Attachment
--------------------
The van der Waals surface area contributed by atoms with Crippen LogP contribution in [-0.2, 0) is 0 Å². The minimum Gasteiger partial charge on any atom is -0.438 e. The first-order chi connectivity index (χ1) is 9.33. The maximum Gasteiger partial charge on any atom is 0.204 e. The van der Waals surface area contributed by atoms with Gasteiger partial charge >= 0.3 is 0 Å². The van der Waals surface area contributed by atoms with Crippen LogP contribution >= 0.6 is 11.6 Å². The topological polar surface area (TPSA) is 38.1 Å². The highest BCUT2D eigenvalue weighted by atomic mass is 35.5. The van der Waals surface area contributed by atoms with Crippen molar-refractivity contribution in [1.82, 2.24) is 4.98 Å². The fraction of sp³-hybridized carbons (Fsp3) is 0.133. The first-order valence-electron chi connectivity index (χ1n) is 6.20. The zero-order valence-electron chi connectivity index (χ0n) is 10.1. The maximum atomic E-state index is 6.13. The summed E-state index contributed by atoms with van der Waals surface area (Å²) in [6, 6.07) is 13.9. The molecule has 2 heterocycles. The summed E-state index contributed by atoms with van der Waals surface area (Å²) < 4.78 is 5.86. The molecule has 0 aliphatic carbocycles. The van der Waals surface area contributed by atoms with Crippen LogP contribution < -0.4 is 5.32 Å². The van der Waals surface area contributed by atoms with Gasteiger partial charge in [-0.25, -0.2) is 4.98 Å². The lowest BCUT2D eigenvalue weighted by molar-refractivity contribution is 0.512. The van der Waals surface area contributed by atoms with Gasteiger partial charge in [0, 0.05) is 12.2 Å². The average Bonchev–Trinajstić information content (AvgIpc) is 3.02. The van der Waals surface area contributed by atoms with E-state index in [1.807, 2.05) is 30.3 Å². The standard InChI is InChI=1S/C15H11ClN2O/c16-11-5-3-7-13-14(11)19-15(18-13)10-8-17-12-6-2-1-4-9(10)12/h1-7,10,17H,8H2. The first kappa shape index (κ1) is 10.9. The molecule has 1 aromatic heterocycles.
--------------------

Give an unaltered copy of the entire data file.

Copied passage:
The van der Waals surface area contributed by atoms with Crippen LogP contribution in [-0.2, 0) is 0 Å². The minimum Gasteiger partial charge on any atom is -0.438 e. The first-order chi connectivity index (χ1) is 9.33. The maximum Gasteiger partial charge on any atom is 0.204 e. The van der Waals surface area contributed by atoms with Gasteiger partial charge >= 0.3 is 0 Å². The van der Waals surface area contributed by atoms with Crippen LogP contribution >= 0.6 is 11.6 Å². The topological polar surface area (TPSA) is 38.1 Å². The highest BCUT2D eigenvalue weighted by atomic mass is 35.5. The van der Waals surface area contributed by atoms with Crippen molar-refractivity contribution in [1.82, 2.24) is 4.98 Å². The fraction of sp³-hybridized carbons (Fsp3) is 0.133. The first-order valence-electron chi connectivity index (χ1n) is 6.20. The zero-order valence-electron chi connectivity index (χ0n) is 10.1. The maximum atomic E-state index is 6.13. The summed E-state index contributed by atoms with van der Waals surface area (Å²) in [6, 6.07) is 13.9. The molecule has 2 heterocycles. The summed E-state index contributed by atoms with van der Waals surface area (Å²) < 4.78 is 5.86. The molecule has 0 aliphatic carbocycles. The van der Waals surface area contributed by atoms with Crippen LogP contribution < -0.4 is 5.32 Å². The van der Waals surface area contributed by atoms with Gasteiger partial charge in [-0.25, -0.2) is 4.98 Å². The lowest BCUT2D eigenvalue weighted by molar-refractivity contribution is 0.512. The van der Waals surface area contributed by atoms with Gasteiger partial charge in [0, 0.05) is 12.2 Å². The average Bonchev–Trinajstić information content (AvgIpc) is 3.02. The van der Waals surface area contributed by atoms with E-state index in [1.807, 2.05) is 30.3 Å². The standard InChI is InChI=1S/C15H11ClN2O/c16-11-5-3-7-13-14(11)19-15(18-13)10-8-17-12-6-2-1-4-9(10)12/h1-7,10,17H,8H2. The first kappa shape index (κ1) is 10.9. The molecule has 1 aromatic heterocycles.